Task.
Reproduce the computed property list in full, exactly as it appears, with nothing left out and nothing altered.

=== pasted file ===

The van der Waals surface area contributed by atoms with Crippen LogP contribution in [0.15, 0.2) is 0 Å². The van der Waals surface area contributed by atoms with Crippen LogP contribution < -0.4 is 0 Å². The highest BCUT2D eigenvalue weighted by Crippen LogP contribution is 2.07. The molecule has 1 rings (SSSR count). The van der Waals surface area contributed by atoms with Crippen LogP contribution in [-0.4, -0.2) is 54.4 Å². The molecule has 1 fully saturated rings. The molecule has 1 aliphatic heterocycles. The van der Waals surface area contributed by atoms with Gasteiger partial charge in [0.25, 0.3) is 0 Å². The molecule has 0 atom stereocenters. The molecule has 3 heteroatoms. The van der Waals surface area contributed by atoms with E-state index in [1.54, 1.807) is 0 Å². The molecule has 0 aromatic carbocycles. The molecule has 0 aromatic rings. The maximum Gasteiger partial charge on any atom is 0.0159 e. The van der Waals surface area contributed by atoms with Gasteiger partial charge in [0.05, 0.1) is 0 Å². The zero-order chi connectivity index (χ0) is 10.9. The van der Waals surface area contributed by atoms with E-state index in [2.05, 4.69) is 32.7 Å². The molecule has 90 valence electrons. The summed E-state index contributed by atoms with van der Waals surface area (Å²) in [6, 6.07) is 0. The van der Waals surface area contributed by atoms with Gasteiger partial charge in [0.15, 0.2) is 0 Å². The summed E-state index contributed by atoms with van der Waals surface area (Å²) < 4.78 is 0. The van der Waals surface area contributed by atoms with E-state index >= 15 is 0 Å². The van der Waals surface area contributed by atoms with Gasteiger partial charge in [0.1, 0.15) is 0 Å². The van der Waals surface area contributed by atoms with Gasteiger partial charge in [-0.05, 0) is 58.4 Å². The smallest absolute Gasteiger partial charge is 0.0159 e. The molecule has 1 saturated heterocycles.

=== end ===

The van der Waals surface area contributed by atoms with Crippen LogP contribution in [0.15, 0.2) is 0 Å². The van der Waals surface area contributed by atoms with Crippen LogP contribution < -0.4 is 0 Å². The highest BCUT2D eigenvalue weighted by Crippen LogP contribution is 2.07. The molecule has 1 rings (SSSR count). The van der Waals surface area contributed by atoms with Crippen LogP contribution in [-0.4, -0.2) is 54.4 Å². The molecule has 1 fully saturated rings. The molecule has 1 aliphatic heterocycles. The van der Waals surface area contributed by atoms with Gasteiger partial charge in [0.25, 0.3) is 0 Å². The molecule has 0 atom stereocenters. The molecule has 3 heteroatoms. The van der Waals surface area contributed by atoms with E-state index in [1.54, 1.807) is 0 Å². The molecule has 0 aromatic carbocycles. The molecule has 0 aromatic rings. The maximum Gasteiger partial charge on any atom is 0.0159 e. The van der Waals surface area contributed by atoms with Gasteiger partial charge in [0.05, 0.1) is 0 Å². The zero-order chi connectivity index (χ0) is 10.9. The van der Waals surface area contributed by atoms with E-state index in [2.05, 4.69) is 32.7 Å². The molecule has 90 valence electrons. The summed E-state index contributed by atoms with van der Waals surface area (Å²) in [6, 6.07) is 0. The van der Waals surface area contributed by atoms with Gasteiger partial charge in [0.15, 0.2) is 0 Å². The summed E-state index contributed by atoms with van der Waals surface area (Å²) < 4.78 is 0. The van der Waals surface area contributed by atoms with E-state index >= 15 is 0 Å². The van der Waals surface area contributed by atoms with Gasteiger partial charge in [0.1, 0.15) is 0 Å². The van der Waals surface area contributed by atoms with Gasteiger partial charge in [-0.05, 0) is 58.4 Å². The smallest absolute Gasteiger partial charge is 0.0159 e. The molecule has 1 saturated heterocycles.